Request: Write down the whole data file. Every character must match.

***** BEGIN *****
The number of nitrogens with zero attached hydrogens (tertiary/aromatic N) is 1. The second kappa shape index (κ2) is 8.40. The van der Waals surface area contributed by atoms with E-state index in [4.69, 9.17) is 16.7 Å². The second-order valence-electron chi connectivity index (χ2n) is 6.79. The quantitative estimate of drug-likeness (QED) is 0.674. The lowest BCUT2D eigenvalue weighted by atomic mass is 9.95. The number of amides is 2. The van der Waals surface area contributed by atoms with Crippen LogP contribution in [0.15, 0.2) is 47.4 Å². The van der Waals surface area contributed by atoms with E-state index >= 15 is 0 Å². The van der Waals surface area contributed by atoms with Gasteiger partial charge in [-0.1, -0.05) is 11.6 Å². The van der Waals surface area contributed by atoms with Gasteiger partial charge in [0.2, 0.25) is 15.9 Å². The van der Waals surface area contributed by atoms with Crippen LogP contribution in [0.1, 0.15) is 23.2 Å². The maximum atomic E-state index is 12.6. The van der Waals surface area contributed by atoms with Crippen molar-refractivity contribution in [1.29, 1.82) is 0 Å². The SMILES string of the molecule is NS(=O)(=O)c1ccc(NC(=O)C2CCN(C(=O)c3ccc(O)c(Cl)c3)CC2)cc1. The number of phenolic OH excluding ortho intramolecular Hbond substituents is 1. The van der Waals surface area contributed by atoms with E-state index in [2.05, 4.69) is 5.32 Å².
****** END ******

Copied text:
The number of nitrogens with zero attached hydrogens (tertiary/aromatic N) is 1. The second kappa shape index (κ2) is 8.40. The van der Waals surface area contributed by atoms with E-state index in [4.69, 9.17) is 16.7 Å². The second-order valence-electron chi connectivity index (χ2n) is 6.79. The quantitative estimate of drug-likeness (QED) is 0.674. The lowest BCUT2D eigenvalue weighted by atomic mass is 9.95. The number of amides is 2. The van der Waals surface area contributed by atoms with Crippen LogP contribution in [0.15, 0.2) is 47.4 Å². The van der Waals surface area contributed by atoms with E-state index >= 15 is 0 Å². The van der Waals surface area contributed by atoms with Gasteiger partial charge in [-0.1, -0.05) is 11.6 Å². The van der Waals surface area contributed by atoms with Gasteiger partial charge in [0.2, 0.25) is 15.9 Å². The van der Waals surface area contributed by atoms with Crippen LogP contribution in [0.1, 0.15) is 23.2 Å². The maximum atomic E-state index is 12.6. The van der Waals surface area contributed by atoms with Crippen molar-refractivity contribution in [1.29, 1.82) is 0 Å². The SMILES string of the molecule is NS(=O)(=O)c1ccc(NC(=O)C2CCN(C(=O)c3ccc(O)c(Cl)c3)CC2)cc1. The number of phenolic OH excluding ortho intramolecular Hbond substituents is 1. The van der Waals surface area contributed by atoms with E-state index in [2.05, 4.69) is 5.32 Å².